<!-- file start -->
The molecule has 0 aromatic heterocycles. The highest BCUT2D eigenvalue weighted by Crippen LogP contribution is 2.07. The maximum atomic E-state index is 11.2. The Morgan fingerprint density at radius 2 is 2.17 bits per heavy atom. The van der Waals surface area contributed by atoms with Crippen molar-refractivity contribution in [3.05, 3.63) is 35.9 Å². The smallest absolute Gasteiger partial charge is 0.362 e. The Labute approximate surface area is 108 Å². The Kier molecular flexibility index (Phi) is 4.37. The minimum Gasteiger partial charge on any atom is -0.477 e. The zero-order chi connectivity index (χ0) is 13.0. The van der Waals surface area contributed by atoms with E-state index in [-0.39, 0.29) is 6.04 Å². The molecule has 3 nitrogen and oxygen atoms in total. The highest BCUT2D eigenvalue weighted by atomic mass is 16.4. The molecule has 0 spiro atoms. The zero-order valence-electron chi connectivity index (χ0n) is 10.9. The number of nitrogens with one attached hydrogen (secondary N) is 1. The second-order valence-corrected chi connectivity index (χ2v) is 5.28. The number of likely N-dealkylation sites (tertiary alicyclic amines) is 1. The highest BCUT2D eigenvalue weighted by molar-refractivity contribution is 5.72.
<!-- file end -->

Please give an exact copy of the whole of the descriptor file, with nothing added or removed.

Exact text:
The molecule has 0 aromatic heterocycles. The highest BCUT2D eigenvalue weighted by Crippen LogP contribution is 2.07. The maximum atomic E-state index is 11.2. The Morgan fingerprint density at radius 2 is 2.17 bits per heavy atom. The van der Waals surface area contributed by atoms with Crippen molar-refractivity contribution in [3.05, 3.63) is 35.9 Å². The smallest absolute Gasteiger partial charge is 0.362 e. The Labute approximate surface area is 108 Å². The Kier molecular flexibility index (Phi) is 4.37. The minimum Gasteiger partial charge on any atom is -0.477 e. The zero-order chi connectivity index (χ0) is 13.0. The van der Waals surface area contributed by atoms with E-state index in [-0.39, 0.29) is 6.04 Å². The molecule has 3 nitrogen and oxygen atoms in total. The highest BCUT2D eigenvalue weighted by atomic mass is 16.4. The molecule has 0 spiro atoms. The zero-order valence-electron chi connectivity index (χ0n) is 10.9. The number of nitrogens with one attached hydrogen (secondary N) is 1. The second-order valence-corrected chi connectivity index (χ2v) is 5.28. The number of likely N-dealkylation sites (tertiary alicyclic amines) is 1. The highest BCUT2D eigenvalue weighted by molar-refractivity contribution is 5.72.